Robots should be introduced to primary-school lessons in order to show a more “humanistic” side of coding and to help attract more girls to the digital sector, a government-backed technology leader has said.
Gerard Grech, CEO of Tech City, a showcase network of UK-based technology companies, said an early introduction to robotic human models and vehicles would assist children as young as five in appreciating the value of learning how to write code, which is already part of the new computing curriculum for five- to 16-year-olds.
“We could go further and introduce robotics to make technology even more accessible regardless of gender – that’s where you make technology come alive,” Grech said. “The more physical something can be, the more it can be inspirational.”
Robotics has already been introduced into schools as part of an experiment in Estonia, which was one of the first countries to teach coding to young children and is the home of Skype.
Grech was talking from the South by Southwest (SXSW) conference in Austin, Texas, where the issue of sexism in the technology sector, and especially in gaming, was a big topic last week. Women games developers spoke of receiving death threats for taking up prominent positions in the industry.
Grech said the UK tech sector needed to do more to encourage women, and called for an overhaul of recruitment procedures to eradicate gender discrimination on interview panels. “We could introduce more attitude-testing as part of the interview process, and more initiatives to ensure there is no subconscious bias,” he said.
Grech also called for “more role models” to inspire girls to follow careers in technology. He highlighted the importance of British-based women such as Sarah Wood, co-founder of video advertising tech company Unruly, tech investor Sherry Coutu, Kathryn Parsons of tech campaign group DeCoded, American-born venture capitalist Eileen Burbidge and tech entrepreneur Wendy Tan White, founder of the software company Moonfruit.
“There’s still a lot of work to be done,” he said. “When you are a sector that relies highly on innovation, then diversity is key.”
Earlier this month, Baroness Lane-Fox, co-founder of Lastminute.com, spoke out in Parliament on the lack of senior women in the UK’s technology industry. “Fewer than one in 10 women are in leadership positions within the tech sector and, perhaps most shockingly, women only make up 4 per cent of software engineers,” she said.
Tech City travelled to SXSW with 20 British companies to promote the UK sector at an exhibition called Great Britain House. Among the companies present was Pavegen, which has developed paving stones that enables people’s footsteps to be converted into electricity. Grech said this was an application that could be demonstrated in primary schools to show the human value of coding.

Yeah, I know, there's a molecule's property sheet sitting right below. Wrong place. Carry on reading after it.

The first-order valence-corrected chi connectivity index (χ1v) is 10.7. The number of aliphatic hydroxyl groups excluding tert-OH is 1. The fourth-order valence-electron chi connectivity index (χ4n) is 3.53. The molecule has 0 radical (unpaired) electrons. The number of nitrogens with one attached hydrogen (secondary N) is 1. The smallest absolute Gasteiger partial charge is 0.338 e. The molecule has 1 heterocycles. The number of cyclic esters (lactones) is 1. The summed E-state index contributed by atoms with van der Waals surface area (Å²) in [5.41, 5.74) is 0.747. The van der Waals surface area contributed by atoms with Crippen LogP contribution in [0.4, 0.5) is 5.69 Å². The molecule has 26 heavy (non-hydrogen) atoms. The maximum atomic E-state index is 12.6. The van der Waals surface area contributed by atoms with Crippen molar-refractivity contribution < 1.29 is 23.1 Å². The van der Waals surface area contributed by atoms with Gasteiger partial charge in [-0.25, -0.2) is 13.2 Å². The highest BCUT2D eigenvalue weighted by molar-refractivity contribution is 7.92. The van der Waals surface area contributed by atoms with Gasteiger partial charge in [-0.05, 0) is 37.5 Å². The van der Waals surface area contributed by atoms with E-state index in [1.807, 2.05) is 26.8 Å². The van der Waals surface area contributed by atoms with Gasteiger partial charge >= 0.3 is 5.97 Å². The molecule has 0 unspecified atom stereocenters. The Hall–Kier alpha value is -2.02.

At SXSW last week, American video game developer Brianna Wu showed an audience an image of a skeleton mask which was used as an icon by an internet troll who threatened to put a drill to her head.
“The abuse that I’ve undergone has been extreme,” said Ms Wu who has received more than 200 death threats and, like the feminist critic Anita Sarkeesian, has been targeted by the underground “#Gamergate” movement, which claims to be protecting male video-game enthusiasts against what it claims as unfair smears that the sector is prone to misogyny.
The SXSW sessions nearly did not take place as two planned conference events – including a panel called Level Up: Overcoming Harassment in Games – were cancelled in October over fears of violence. The session to which Ms Wu contributed – called Is a Safer, Saner and Civil Internet possible? – took place in a hotel with strict security and a police presence. She complained that the YouTube and Reddit platforms were culpable for their failure to moderate sexist comments.
Several studies, including work carried out by Pew Research Centre in December, have shown that women are equally as active in video-game playing as men.
Jenny Richards, of UK organisation Women in Games, said that Gamergate had not crossed the Atlantic and that the key challenge was to get British girls to consider a career in the sector. “I think there’s a big necessity to show younger females the possibilities of the games industry,” she said. Once there, she argued, they would find it “incredibly welcoming of females, for the most part”.
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